John K Clark (
Mon, 16 Mar 1998 21:42:20 -0800 (PST)


On Tue, 17 Mar 1998 Alejandro Dubrovsky <> Wrote:

>I don't think this [a quarter of the population leaving] is due to
>just hating castro, but more to do with the fact that the (perceived,
>at least) standard of living of the US is much better than Cuba's

I live in Miami Florida and I've talked to Cubans every day of my life for
years, not thousands but MILLIONS of Cubans live here. Out of all those
millions there must be one that doesn't hate Castro, but I've yet to find him.
Without a single exception in my experience, they hate Castro with an
intensity I can't fully relate to. I've not had as difficult a life as these
poor people and I don't hate anyone or anything as strongly as they hate

By the way, what on Earth were you trying to get at when you said
"perceived, at least"?

>>Castro did not inherit a poor country, in 1959 it had the third
>>highest standard of living in the western hemisphere, only the USA
>>and Canada were higher.

>I would love to see some reference for that interesting bit of
>information, or preferably ten.

Then look up a encyclopedia or almanac from 1959, if you want 9 more then
look up 9 more.

>>The fact that for a few days in 1962 Castro brought the human race
>>closer to the brink of extinction than anytime in the last ten
>>thousand years does not increase my admiration of him.
>I never really understood the problem in there.

The problem was global extinction. The USSR withdrew its nuclear missiles
from Cuba over the strong objection of Castro. Neither side can find much to
brag about in their nuclear policy but the fact remains, if the USSR had done
what Castro was urging them to do there would have been a nuclear war, and
we wouldn't be having this pleasant conversation today, not just because
there wouldn't be an Internet, but because there wouldn't be a you and there
wouldn't be a me.

During the crisis most of the president's advisers, including all the
military ones, were urging the President not to wait and to take action
immediately. For example, Chief of the U.S Air Force, General Curtis LeMay
(a VERY scary man) and the head of the Strategic Air Command, Thomas Powers
(even LeMay called him a sadist) told the president that if we didn't order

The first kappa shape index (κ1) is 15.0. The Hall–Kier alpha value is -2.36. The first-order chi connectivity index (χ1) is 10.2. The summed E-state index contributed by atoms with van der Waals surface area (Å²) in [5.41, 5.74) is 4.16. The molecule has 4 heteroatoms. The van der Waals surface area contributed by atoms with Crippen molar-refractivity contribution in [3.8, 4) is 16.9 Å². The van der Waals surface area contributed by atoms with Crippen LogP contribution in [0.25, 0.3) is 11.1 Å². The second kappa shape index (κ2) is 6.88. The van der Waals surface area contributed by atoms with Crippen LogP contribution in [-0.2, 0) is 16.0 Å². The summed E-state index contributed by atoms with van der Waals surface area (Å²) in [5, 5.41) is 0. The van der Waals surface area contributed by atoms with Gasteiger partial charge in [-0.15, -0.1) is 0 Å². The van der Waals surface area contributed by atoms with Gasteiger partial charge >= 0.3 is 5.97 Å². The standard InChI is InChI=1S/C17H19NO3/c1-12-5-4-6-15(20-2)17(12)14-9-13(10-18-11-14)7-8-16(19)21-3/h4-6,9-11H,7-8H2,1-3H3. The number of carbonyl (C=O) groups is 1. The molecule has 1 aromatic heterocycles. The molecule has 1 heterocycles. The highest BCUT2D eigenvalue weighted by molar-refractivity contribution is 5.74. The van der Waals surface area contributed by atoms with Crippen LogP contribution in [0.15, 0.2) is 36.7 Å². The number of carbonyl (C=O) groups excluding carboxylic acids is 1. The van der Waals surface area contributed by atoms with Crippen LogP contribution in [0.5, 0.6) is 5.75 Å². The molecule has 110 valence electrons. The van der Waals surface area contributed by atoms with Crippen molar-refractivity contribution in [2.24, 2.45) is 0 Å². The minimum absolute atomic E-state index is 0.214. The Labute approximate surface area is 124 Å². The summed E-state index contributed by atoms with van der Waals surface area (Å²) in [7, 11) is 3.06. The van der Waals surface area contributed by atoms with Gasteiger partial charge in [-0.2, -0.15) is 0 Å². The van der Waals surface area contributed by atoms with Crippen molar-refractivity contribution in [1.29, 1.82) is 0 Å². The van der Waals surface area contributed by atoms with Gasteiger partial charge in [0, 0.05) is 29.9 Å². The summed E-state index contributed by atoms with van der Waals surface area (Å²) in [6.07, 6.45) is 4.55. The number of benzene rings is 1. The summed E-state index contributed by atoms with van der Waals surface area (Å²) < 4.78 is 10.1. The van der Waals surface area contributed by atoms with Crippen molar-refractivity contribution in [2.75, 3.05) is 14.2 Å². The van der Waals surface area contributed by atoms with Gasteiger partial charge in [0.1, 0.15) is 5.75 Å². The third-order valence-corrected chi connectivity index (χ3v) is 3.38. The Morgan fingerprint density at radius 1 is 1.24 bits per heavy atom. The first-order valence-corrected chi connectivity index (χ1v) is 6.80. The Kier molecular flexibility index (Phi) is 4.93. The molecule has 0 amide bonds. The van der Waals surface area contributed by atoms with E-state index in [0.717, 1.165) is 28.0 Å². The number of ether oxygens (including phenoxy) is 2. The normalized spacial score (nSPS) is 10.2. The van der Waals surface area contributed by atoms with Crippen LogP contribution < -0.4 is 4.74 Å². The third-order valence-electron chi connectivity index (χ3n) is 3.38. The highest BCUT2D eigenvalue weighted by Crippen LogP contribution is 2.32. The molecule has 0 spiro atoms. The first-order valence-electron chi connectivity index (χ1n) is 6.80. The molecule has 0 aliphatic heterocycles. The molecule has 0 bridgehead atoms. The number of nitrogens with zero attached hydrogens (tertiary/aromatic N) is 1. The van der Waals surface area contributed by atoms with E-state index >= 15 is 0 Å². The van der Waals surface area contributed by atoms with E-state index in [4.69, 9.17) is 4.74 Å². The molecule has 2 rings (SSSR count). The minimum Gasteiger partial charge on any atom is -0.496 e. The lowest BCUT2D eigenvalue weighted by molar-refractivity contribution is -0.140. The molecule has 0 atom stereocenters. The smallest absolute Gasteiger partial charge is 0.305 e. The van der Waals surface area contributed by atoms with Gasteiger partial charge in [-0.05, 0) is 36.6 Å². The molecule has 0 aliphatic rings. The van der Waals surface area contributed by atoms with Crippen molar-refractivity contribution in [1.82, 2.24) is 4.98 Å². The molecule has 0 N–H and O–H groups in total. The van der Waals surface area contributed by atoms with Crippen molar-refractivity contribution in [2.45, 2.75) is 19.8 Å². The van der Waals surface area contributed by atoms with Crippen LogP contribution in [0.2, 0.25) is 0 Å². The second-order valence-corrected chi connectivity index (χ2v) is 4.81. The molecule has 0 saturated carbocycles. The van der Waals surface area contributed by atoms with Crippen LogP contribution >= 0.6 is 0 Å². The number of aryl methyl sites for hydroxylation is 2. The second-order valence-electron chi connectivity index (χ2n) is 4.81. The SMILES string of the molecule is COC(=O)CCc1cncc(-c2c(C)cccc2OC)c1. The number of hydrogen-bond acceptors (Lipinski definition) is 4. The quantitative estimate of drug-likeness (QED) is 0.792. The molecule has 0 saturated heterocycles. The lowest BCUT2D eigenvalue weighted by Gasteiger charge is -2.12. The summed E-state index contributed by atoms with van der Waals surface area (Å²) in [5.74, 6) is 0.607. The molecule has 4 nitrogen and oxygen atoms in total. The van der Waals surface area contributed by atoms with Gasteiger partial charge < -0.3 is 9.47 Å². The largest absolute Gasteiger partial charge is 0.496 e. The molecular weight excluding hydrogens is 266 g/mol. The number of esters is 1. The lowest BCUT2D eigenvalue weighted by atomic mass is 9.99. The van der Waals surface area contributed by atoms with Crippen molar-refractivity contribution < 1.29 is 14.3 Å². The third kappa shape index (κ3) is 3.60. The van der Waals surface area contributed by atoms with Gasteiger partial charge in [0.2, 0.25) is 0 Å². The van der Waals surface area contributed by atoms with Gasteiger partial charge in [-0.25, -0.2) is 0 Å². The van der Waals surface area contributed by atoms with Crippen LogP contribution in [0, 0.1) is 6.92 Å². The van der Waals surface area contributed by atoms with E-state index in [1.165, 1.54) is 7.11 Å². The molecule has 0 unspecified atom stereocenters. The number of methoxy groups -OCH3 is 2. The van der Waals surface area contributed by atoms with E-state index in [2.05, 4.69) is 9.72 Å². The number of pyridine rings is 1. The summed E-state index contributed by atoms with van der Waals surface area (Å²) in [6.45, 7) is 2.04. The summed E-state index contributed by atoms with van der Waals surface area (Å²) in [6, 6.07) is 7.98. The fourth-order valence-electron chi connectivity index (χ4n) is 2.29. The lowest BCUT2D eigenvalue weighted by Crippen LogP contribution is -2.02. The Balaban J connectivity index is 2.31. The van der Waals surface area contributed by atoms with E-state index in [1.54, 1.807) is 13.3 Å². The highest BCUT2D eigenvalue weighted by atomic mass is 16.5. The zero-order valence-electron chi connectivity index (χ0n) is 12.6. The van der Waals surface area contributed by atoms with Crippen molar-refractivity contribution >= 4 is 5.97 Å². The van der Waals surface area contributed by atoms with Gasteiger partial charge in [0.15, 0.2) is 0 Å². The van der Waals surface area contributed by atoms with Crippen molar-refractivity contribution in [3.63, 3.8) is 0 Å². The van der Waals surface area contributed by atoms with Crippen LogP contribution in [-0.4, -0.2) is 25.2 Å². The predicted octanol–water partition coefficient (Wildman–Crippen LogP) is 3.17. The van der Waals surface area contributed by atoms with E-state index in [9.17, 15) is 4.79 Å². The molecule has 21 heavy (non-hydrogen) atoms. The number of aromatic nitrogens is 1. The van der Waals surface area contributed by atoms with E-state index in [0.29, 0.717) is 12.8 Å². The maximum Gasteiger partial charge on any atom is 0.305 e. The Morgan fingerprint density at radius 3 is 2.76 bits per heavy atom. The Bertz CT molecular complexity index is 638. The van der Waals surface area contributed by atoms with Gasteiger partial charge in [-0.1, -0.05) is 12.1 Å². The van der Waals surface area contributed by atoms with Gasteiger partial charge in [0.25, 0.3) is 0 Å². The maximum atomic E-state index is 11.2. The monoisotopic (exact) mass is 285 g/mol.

the missile sites in Cuba bombed within the hour it would be a blot on the
honor of the U.S.A. Kennedy asked LeMay what he thought the Soviets would do
if he did that. LeMay said he understood how the soviets think and because
such an attack would be bound to kill lots of Russians manning the site they
couldn't let it pass, he said they would probably retaliate by bombing our
medium range nuclear missiles in Turkey. Kennedy asked what we should do then,
LeMay said such an attack would kill American solders and that would have to
be avenged by bombing nuclear missile sites in the USSR itself. Kennedy asked
what the Soviets would do then, LeMay said he hoped at that point cooler
heads would prevail.

Actually it was even worse than that. We now know from recently declassified
USSR archives that the nuclear missiles in Cuba were fully operational in
October 1962 and that the Russian field commanders were authorized to fire
them on their own authority if it looked like the missiles were about to be
destroyed or captured. The field commanders had the launch codes! Castro
knew this, Kennedy did not.

The USA thought incorrectly that the missiles were not yet operational and
they never dreamed they could be fired without a direct order from Moscow.
We also know that the USA was absolutely determined to get rid of the missiles
one way or another, if they were not removed by diplomacy in a matter of days
they would send an air strike to destroy them. As I said, the human race
never came closer to extinction.

I don't often say nice things about Communist dictators but I will now,
Khrushchev had the intelligence to see the insanity in the situation and had
the guts to back down. Castro was absolutely furious at Khrushchev's decision
to remove the missiles and never forgave him for it. Khrushchev often made